Devils Tower, aka Spirit Tower, or Bear Lodge, was originally to be the third stop on a summer-long journey across North America. Several things combined to effect a change in that plan. I’m happier for it. I will reach all the postponed destinations over time.
As it stands, the Tower is close to the culmination of a drive across Wyoming, which lasted three and a half days, and has provided fodder for several posts. It is also near the western terminus of what has served me as a spiritual arc, along which I have focused on discarding baggage, that would ill-serve me in any future relationship and on putting spiritual energy into focus for several greater goods.
I awoke early on Saturday, July 20, and got myself together by 5:30 AM. You have already seen the Tower at dawn. Here are views of the phonolite monolith, from each direction, as well as of the boulder fields that lie at its base. I started at the Visitor Center, which is one of the oldest log cabins in the region.
My route that morning was counterclockwise, mostly because I had not woken up enough to focus on going through the boulder field and finding the southern part of the trail, which would have gone in a clockwise direction, far preferable in circling a place such as this.
So, here are scenes on the southeastern face of the Tower.
The phonolite, which gives the Tower its unique surface, is the result of an igneous intrusion, caused by volcanic uplift. Devils Tower is still rising, throwing boulders out of its way as it shoots slowly skyward.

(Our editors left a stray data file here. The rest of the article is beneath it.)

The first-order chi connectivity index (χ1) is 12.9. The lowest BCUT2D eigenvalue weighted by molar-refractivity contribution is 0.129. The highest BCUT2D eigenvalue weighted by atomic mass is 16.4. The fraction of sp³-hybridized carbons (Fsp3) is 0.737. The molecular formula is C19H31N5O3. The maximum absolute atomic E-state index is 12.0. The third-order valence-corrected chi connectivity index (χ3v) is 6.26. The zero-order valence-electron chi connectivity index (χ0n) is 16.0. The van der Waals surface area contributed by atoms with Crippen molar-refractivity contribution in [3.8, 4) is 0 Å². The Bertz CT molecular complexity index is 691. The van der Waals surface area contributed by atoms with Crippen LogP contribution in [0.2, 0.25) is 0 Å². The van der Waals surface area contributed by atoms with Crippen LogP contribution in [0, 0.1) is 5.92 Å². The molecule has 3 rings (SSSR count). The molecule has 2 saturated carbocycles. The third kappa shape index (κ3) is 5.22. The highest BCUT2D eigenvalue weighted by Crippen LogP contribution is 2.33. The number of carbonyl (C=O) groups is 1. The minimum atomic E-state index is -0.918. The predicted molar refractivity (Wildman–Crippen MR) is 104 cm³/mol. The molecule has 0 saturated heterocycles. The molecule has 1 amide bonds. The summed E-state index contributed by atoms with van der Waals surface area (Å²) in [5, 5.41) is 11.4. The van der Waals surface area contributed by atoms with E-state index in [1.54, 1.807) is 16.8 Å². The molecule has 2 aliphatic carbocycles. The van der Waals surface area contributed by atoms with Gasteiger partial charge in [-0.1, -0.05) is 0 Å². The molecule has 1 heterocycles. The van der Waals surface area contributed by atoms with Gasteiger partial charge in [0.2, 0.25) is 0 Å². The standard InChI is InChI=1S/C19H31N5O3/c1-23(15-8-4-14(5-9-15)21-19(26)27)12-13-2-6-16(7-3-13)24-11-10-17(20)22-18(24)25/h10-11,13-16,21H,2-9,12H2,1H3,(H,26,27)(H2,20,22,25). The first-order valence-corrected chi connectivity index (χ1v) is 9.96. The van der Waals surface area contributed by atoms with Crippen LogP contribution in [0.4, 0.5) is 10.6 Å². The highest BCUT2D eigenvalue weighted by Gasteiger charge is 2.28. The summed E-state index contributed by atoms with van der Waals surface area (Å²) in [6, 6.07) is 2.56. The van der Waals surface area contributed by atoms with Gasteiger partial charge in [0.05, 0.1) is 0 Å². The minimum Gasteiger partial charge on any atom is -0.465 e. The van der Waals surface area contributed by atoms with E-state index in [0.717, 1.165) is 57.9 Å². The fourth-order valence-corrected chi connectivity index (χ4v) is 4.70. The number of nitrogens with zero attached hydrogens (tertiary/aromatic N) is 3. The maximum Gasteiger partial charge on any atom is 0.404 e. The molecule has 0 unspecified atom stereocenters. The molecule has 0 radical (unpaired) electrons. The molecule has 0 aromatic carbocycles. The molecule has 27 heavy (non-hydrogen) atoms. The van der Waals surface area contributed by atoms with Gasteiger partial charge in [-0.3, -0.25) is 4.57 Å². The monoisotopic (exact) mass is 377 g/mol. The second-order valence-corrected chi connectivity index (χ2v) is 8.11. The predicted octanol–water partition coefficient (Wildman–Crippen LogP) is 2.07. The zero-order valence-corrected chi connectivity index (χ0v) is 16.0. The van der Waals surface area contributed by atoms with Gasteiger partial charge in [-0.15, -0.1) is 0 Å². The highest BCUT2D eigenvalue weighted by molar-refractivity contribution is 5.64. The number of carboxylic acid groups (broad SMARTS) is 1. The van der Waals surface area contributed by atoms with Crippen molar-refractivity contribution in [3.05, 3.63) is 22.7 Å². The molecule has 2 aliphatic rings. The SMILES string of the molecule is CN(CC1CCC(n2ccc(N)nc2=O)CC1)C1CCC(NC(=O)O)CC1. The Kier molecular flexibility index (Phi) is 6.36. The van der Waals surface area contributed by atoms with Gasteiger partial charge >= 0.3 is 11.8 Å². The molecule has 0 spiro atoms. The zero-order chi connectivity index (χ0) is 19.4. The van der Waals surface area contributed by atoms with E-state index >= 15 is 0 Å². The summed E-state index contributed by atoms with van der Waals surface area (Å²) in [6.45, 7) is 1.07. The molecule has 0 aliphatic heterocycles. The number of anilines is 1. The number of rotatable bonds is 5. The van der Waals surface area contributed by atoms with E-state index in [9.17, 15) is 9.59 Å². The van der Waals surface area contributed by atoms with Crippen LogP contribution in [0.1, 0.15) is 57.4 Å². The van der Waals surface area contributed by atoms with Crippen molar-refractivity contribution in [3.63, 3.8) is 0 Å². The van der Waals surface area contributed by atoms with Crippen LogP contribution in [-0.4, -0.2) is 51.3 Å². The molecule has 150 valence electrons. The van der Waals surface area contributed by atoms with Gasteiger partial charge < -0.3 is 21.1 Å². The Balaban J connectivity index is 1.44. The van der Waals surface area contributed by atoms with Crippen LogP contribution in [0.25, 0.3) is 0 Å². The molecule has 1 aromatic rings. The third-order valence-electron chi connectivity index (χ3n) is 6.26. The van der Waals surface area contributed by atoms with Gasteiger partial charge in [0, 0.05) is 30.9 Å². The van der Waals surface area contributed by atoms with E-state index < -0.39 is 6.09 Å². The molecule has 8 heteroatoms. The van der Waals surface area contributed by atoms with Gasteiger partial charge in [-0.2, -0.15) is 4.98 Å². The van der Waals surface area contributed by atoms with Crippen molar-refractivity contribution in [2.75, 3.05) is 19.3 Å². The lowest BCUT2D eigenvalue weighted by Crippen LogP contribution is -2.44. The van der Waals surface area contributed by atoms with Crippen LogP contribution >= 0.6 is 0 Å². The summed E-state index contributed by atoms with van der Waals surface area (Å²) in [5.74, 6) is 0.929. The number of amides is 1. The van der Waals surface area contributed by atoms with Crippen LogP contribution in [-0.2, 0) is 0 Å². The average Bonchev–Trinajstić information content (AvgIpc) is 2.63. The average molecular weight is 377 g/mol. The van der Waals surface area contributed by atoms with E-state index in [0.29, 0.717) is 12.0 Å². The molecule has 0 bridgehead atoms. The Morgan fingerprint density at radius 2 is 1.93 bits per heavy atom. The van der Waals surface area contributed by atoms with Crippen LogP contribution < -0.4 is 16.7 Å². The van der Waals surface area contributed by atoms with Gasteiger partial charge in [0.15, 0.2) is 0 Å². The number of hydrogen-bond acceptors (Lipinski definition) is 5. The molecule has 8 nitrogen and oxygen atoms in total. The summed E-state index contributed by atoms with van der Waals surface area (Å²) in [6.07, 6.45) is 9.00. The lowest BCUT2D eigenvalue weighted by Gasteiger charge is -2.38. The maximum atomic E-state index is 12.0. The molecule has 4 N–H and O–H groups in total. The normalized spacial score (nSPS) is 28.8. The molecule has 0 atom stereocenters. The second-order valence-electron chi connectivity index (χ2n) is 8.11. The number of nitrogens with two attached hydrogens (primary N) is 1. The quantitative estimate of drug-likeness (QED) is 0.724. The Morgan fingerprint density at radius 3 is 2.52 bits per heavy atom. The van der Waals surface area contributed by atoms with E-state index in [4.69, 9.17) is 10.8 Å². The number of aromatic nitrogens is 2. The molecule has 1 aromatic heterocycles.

Many people regard this laccolith as a sacred place. Shoshone people associate it with a boy, who turned into a bear, thousands of years ago. It is held, in this legend, that the bear still lingers here, thus some call Devils Tower “Bear Lodge”. The mountains north and east of the Tower are called Bear Lodge Range.
Now, we see the Tower from a northeastern perspective. Note the rougher corrugation of the phonolite on this side.
The north side brings us to a scene viewed from the top of Bear Lodge Mountain.
The phonolite is smoother on the west side of the Tower.
Here is a full-on view of the Tower, from atop a rock, due west of the laccolith.
When I rounded the corner, I found the southwest wall looking slightly like the Temple of Karnak, with stone”guards” jutting slightly from the slats.
At each place that is regarded as sacred by indigenous people in the uplands of the Plains region, prayer flags are very common, as people come for Vision Quests and other devotional exercises. The Tower is no exception.
Once I completed the Circle Trail, I went back to the commercial area and spent some time posting. Then, it was time to greet my little friends.
I was advised by the volunteer at the KOA counter to take the northern route to the Black Hills , through Hulett, and to stop at Rogues Gallery. So, I took her advice, saying thank you and farewell to this Tower of the Spirits, from a northeasterly perspective. I felt a very strong resonance, leaving this magnificent site. It would give me great strength, in moving through the Black Hills.
Next: The Northern Bear Lodge Region